“la Caixa” Foundation and BIST launch a Chemical Biology Programme promoting two cutting-edge research groups at IBEC and IRB Barcelona
“la Caixa” Foundation and the Barcelona Institute of Science and Technology (BIST) are launching the “la Caixa” Foundation–BIST Chemical Biology Programme, aimed at advancing research in chemical biology to develop new medicines. The project kicks off with the incorporation of two new research groups at the Institute for Bioengineering of Catalonia (IBEC) and the Institute for Research in Biomedicine (IRB Barcelona), led by young researchers Irene Marco-Rius and Cristina Mayor-Ruiz, respectively, at the Barcelona Science Park.
The main objectives of this initiative are to launch a powerful research programme in chemical biology, and to attract talent through the creation of a hub in Barcelona focused on this discipline. With the collaboration of the two leading centres, IBEC and IRB Barcelona, multidisciplinary research and the establishment of an important hub in the city will be encouraged, opening the door to new chemical biology collaborations and projects.
“With this programme, the “la Caixa” Foundation takes another step forward in its firm commitment to ensuring health research is transferred to society. For more than 30 years the institution has been committed to research excellence, convinced that promoting health research means investing in people’s wellbeing”, says Àngel Font, Corporate Director of Research and Health at the “la Caixa” Foundation.
A programme to boost young talent
The programme has led to the creation of two new junior group leader positions, for which researchers Cristina Mayor-Ruiz (IRB Barcelona) and Irene Marco-Rius (IBEC) have been selected.
Irene Marco-Rius brings research excellence and international experience to her role. She obtained a master’s degree from the University of Heidelberg (Germany – “la Caixa”-DAAD Postgraduate Fellowship), and a PhD from the University of Cambridge in 2014 (UK – Marie Curie ITN Fellowship) and then, after postdoctoral positions at the University of California – San Francisco (USA) and at the Cancer Research UK Cambridge Institute, she joined IBEC in 2018 as a researcher in the Biosensors for Bioengineering group (“la Caixa” Junior Leader Postdoctoral Fellowship). Dr. Marco-Rius has been coordinating the European project Bloc since 2020.
Dr. Marco-Rius’ new position also represents a success story for the BIST To the Mothers of Science leadership programme. She was one of the winners of the 2020 edition of this programme, which aims to support mothers working in research as they advance in their respective fields, equipping them with the necessary tools to succeed in leadership roles.
Irene Marco-Rius explains that her group will focus on developing innovative molecular imaging technologies to diagnose diseases and assess early response to treatment. “The cells in our body adapt rapidly to their environment and change the way they get nutrients and energy needed to survive. My group works with technology that allows us to study these chemical reactions inside our bodies (or using tissue bioengineering), and to find markers of disease or drug responses before anatomical changes occur. For example, we can distinguish between cancer cells and healthy cells inside the body using a magnetic resonance imaging device without any pain and without the need for a biopsy.”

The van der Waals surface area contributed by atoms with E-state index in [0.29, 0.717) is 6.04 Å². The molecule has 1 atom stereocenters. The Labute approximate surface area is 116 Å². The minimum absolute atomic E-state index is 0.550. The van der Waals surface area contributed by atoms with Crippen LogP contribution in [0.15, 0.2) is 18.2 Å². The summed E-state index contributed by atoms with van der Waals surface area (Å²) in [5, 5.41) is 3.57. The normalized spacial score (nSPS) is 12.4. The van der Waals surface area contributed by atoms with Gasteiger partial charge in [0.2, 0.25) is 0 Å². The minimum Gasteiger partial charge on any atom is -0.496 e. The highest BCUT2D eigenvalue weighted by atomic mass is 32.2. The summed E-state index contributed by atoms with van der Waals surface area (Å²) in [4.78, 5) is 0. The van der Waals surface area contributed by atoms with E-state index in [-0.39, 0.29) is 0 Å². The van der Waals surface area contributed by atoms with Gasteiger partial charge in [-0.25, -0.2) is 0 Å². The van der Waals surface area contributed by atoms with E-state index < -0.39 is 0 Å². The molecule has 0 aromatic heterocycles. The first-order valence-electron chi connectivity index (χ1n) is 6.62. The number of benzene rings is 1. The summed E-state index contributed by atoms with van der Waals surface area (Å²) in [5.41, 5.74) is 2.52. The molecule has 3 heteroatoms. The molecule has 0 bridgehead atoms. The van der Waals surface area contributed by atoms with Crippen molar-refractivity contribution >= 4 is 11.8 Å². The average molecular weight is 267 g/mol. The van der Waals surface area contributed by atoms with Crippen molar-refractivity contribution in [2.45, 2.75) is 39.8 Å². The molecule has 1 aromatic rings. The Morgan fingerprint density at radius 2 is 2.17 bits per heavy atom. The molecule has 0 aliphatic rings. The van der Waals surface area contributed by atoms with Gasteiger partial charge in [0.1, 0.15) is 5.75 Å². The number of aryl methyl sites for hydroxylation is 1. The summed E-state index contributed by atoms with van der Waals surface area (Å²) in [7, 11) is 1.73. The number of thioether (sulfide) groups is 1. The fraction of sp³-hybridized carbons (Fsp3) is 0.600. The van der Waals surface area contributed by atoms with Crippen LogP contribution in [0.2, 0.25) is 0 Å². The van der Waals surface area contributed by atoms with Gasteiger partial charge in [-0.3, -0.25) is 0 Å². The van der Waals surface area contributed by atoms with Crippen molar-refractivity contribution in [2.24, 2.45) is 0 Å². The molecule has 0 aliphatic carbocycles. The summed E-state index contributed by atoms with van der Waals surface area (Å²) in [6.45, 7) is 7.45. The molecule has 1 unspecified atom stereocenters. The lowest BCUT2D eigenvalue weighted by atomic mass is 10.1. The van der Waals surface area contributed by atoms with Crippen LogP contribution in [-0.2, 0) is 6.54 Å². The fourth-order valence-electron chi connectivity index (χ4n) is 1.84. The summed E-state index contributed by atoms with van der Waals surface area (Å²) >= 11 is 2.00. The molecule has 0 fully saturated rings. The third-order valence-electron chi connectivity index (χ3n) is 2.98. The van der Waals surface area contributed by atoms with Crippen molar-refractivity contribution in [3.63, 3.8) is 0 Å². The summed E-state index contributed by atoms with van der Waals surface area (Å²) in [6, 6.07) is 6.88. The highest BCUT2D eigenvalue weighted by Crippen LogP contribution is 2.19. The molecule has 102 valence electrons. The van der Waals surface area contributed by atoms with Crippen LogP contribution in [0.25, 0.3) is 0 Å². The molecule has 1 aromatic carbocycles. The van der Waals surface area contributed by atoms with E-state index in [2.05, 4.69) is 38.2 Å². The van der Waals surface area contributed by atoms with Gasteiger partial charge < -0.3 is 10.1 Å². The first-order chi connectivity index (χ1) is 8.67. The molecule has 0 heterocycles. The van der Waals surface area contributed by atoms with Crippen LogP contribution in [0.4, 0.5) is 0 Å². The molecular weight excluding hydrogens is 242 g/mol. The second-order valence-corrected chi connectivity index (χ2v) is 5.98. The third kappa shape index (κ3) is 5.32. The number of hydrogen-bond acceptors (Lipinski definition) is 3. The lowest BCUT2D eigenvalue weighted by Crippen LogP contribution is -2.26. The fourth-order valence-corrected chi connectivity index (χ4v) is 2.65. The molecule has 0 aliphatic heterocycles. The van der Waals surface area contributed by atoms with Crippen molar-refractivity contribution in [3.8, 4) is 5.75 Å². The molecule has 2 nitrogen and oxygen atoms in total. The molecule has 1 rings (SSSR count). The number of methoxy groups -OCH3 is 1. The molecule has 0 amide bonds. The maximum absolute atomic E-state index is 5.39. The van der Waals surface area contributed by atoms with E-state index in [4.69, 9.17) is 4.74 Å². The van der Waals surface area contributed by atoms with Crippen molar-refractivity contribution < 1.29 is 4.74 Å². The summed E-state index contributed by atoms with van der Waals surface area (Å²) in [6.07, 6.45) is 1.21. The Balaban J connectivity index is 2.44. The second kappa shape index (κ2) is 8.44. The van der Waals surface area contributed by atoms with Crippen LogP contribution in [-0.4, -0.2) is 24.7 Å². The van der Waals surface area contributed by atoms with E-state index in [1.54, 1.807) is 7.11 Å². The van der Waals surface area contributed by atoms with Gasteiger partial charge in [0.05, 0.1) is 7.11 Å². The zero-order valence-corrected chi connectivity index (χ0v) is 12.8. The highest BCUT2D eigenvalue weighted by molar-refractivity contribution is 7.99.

Dr. Marco-Rius adds that “biomedical research is very multidisciplinary, and a hub of excellence that fosters collaboration and the exchange of knowledge is needed to support scientific breakthroughs. In this respect, Barcelona as a city, and the “la Caixa” Foundation – BIST programme are key elements for us to continue our cutting-edge research“.
Cristina Mayor-Ruiz, junior group leader of the new Targeted Protein Degradation and Drug Discovery Lab, will guide its research towards targeted protein degradation, an innovative technique with important therapeutic applications.
Dr. Mayor-Ruiz holds a degree in Biotechnology from the University of Salamanca. She carried out her doctoral studies in Molecular Biology in Dr. Oscar Fernández-Capetillo’s lab at the Spanish National Cancer Research Center (CNIO), where she focused on mechanisms of resistance to cancer therapies. She then joined Dr. Georg Winter’s lab as a postdoctoral fellow at the Research Center for Molecular Medicine (CeMM) in Vienna, Austria. Her work has given rise to eight scientific articles—in five of which she is first author—published in journals such as Nature Chemical Biology and Molecular Cell.
“Chemical biology has enormous transfer potential, especially for the production of new drugs, so it’s especially interesting to promote a powerful hub of this discipline in an environment like Barcelona. We redirect mechanisms against proteins that are of therapeutic interest, for example, in the treatment of cancer and, in particular, of the pancreas, for which there is virtually no treatment currently available,” says Dr. Cristina Mayor-Ruiz.
Irene Marco-Rius also explains that her group will focus on the development of innovative molecular imaging technologies for the early diagnosis of diseases: “our body’s cells adapt rapidly to their environment and change the way they get the nutrients and energy they need to survive. My group works on a technology that allows us to study these reactions.”
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